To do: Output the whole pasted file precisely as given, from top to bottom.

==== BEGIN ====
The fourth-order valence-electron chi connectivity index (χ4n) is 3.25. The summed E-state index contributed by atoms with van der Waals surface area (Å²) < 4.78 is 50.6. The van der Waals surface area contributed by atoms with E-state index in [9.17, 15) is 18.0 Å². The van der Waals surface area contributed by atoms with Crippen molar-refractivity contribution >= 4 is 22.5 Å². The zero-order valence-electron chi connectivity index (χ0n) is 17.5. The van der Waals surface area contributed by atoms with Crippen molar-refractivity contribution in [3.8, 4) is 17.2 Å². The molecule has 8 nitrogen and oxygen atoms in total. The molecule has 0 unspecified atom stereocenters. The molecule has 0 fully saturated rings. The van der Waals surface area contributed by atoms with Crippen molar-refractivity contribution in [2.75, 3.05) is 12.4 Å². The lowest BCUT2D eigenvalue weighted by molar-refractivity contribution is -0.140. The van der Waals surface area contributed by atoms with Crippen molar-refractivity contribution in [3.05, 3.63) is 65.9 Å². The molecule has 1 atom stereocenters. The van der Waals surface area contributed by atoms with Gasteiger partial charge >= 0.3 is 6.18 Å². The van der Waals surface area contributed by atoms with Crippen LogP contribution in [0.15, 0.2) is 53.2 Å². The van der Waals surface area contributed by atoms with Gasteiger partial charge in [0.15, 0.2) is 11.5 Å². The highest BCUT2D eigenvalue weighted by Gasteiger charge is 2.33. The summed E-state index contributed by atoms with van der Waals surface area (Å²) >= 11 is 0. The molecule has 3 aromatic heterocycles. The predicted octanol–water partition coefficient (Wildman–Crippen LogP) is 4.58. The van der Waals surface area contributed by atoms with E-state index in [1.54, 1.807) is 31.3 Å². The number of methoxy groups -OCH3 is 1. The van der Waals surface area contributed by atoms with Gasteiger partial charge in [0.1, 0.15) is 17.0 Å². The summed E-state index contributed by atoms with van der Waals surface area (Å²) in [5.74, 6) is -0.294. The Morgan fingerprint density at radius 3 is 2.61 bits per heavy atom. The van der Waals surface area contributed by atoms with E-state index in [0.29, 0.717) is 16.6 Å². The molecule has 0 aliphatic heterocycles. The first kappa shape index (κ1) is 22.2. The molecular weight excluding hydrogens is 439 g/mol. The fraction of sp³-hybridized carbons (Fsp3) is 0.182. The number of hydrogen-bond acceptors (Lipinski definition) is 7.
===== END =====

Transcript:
The fourth-order valence-electron chi connectivity index (χ4n) is 3.25. The summed E-state index contributed by atoms with van der Waals surface area (Å²) < 4.78 is 50.6. The van der Waals surface area contributed by atoms with E-state index in [9.17, 15) is 18.0 Å². The van der Waals surface area contributed by atoms with Crippen molar-refractivity contribution >= 4 is 22.5 Å². The zero-order valence-electron chi connectivity index (χ0n) is 17.5. The van der Waals surface area contributed by atoms with Crippen molar-refractivity contribution in [3.8, 4) is 17.2 Å². The molecule has 8 nitrogen and oxygen atoms in total. The molecule has 0 unspecified atom stereocenters. The molecule has 0 fully saturated rings. The van der Waals surface area contributed by atoms with Crippen molar-refractivity contribution in [2.75, 3.05) is 12.4 Å². The lowest BCUT2D eigenvalue weighted by molar-refractivity contribution is -0.140. The van der Waals surface area contributed by atoms with Crippen molar-refractivity contribution in [3.05, 3.63) is 65.9 Å². The molecule has 1 atom stereocenters. The van der Waals surface area contributed by atoms with Gasteiger partial charge >= 0.3 is 6.18 Å². The van der Waals surface area contributed by atoms with Crippen LogP contribution in [0.15, 0.2) is 53.2 Å². The van der Waals surface area contributed by atoms with Gasteiger partial charge in [0.15, 0.2) is 11.5 Å². The highest BCUT2D eigenvalue weighted by Gasteiger charge is 2.33. The summed E-state index contributed by atoms with van der Waals surface area (Å²) >= 11 is 0. The molecule has 3 aromatic heterocycles. The predicted octanol–water partition coefficient (Wildman–Crippen LogP) is 4.58. The van der Waals surface area contributed by atoms with E-state index in [1.54, 1.807) is 31.3 Å². The number of methoxy groups -OCH3 is 1. The van der Waals surface area contributed by atoms with Gasteiger partial charge in [0.1, 0.15) is 17.0 Å². The summed E-state index contributed by atoms with van der Waals surface area (Å²) in [5.74, 6) is -0.294. The Morgan fingerprint density at radius 3 is 2.61 bits per heavy atom. The van der Waals surface area contributed by atoms with E-state index in [0.29, 0.717) is 16.6 Å². The molecule has 0 aliphatic heterocycles. The first kappa shape index (κ1) is 22.2. The molecular weight excluding hydrogens is 439 g/mol. The fraction of sp³-hybridized carbons (Fsp3) is 0.182. The number of hydrogen-bond acceptors (Lipinski definition) is 7.